Congressional kneejerk reaction to oil spill – more taxes

Fear not, citizens, your congress has responded to the Gulf oil spill by proposing to quadruple the tax on a barrel of oil. (story here from Breitbart.com) This is being done to finance cleanups for future oil spills. It will raise about $11B over the next decade.

Responding to the massive BP oil spill, Congress is getting ready to quadruple—to 32 cents a barrel—a tax on oil used to help finance cleanups. The increase would raise nearly $11 billion over the next decade.

The tax is levied on oil produced in the U.S. or imported from foreign countries. The revenue goes to a fund managed by the Coast Guard to help pay to clean up spills in waterways, such as the Gulf of Mexico.

OK, this is a good thing – right? Well, since the last major off-shore oil spill happened in 1969 one has to wonder if this is necessary. (more here)

Spills from platforms have become far less frequent over recent decades, federal data show.

A report by the National Research Council found that offshore oil and gas drilling was responsible for just 2% of the petroleum in North America’s oceans, compared with 63% from natural seepage and 22% from municipal and industrial waste. Coast Guard reports show that the amount of oil spilled in U.S. waters dropped from 3.6 million barrels in the 1970s to less than 500,000 in the 1990s.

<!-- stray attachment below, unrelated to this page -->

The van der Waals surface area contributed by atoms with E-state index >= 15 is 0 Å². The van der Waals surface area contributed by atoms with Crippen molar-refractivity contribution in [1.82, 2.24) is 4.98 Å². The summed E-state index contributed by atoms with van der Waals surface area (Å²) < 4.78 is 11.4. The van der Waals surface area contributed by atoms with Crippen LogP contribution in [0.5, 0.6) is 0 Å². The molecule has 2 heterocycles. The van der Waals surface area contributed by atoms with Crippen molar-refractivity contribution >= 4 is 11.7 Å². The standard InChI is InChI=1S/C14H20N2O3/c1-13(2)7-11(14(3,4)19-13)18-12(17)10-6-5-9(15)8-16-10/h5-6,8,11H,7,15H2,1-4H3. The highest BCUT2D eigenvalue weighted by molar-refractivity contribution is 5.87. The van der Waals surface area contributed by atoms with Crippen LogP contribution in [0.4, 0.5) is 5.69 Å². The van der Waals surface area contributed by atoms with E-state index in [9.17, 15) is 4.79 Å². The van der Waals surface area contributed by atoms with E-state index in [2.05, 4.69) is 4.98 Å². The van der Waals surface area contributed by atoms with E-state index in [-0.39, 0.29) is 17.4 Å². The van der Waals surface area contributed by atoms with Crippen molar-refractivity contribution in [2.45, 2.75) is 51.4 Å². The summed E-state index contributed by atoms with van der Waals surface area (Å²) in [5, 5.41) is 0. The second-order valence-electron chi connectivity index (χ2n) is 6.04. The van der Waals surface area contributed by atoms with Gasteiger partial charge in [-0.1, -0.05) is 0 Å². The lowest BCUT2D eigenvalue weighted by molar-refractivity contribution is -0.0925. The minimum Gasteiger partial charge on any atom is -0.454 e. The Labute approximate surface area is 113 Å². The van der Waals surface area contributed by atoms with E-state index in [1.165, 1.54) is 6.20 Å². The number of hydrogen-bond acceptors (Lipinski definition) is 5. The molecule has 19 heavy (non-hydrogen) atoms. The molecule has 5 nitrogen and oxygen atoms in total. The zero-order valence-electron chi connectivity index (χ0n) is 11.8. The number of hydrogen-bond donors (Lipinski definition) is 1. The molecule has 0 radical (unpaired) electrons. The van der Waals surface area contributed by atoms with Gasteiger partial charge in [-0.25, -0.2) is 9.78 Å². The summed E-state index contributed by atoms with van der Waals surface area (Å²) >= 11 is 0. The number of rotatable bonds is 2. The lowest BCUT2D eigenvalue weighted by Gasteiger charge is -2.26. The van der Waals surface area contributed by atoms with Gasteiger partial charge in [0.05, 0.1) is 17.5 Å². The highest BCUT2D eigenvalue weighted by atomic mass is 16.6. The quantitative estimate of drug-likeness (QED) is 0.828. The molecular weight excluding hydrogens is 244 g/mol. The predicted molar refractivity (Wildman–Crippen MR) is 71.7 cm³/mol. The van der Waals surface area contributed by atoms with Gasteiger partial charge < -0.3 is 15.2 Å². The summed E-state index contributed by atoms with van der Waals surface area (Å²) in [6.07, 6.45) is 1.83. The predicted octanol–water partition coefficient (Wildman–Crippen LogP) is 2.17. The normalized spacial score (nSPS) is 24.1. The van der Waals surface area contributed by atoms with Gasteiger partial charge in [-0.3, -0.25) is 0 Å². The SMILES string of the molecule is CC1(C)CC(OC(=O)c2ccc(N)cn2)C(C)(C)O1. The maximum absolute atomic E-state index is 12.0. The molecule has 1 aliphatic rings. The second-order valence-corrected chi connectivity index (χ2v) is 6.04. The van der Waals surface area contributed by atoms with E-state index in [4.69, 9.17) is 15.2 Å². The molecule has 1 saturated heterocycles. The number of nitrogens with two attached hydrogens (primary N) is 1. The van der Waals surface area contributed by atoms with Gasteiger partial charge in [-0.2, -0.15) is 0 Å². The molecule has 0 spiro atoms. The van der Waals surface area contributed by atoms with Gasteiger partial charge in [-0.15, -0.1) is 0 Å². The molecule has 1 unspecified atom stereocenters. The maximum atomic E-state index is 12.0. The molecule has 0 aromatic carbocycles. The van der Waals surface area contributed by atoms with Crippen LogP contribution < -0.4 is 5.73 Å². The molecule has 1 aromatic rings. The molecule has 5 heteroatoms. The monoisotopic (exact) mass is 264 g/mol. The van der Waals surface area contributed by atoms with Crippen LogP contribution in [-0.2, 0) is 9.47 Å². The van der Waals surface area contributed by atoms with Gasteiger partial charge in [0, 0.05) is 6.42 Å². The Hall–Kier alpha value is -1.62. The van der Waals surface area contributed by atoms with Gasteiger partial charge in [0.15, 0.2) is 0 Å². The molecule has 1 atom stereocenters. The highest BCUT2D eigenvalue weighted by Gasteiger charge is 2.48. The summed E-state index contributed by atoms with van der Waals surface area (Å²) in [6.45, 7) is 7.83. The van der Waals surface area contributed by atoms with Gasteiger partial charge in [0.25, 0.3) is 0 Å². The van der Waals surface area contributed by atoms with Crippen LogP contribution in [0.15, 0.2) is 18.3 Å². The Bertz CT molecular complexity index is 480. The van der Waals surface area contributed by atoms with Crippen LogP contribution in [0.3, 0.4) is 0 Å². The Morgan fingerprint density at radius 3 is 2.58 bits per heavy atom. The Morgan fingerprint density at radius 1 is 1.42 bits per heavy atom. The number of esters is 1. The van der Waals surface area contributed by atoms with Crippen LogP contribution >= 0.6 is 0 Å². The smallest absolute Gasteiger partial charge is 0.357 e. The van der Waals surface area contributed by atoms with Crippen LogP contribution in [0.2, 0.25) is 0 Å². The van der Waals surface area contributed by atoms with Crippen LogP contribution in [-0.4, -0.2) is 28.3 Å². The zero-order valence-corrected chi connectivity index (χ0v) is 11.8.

During Hurricanes Katrina and Rita in 2005, 115 oil platforms were toppled, but only insignificant amounts of oil spilled, says Roland Guidry, Louisiana’s oil spill coordinator.

I’m not saying that the oil companies shouldn’t clean up their spills but by taxing the whole industry, it puts consumers on the hook for this instead of the responsible party. It doesn’t take an MBA to figure this out but somehow one of the fundamental tenets of business escapes our “geniuses” in government:

Corporations and businesses DO NOT pay taxes – they pass them along to the consumer in the form of higher prices.

BP is the responsible party and they should pay to clean up this spill. Market conditions will not allow them to pass the cleanup costs to the consumers.

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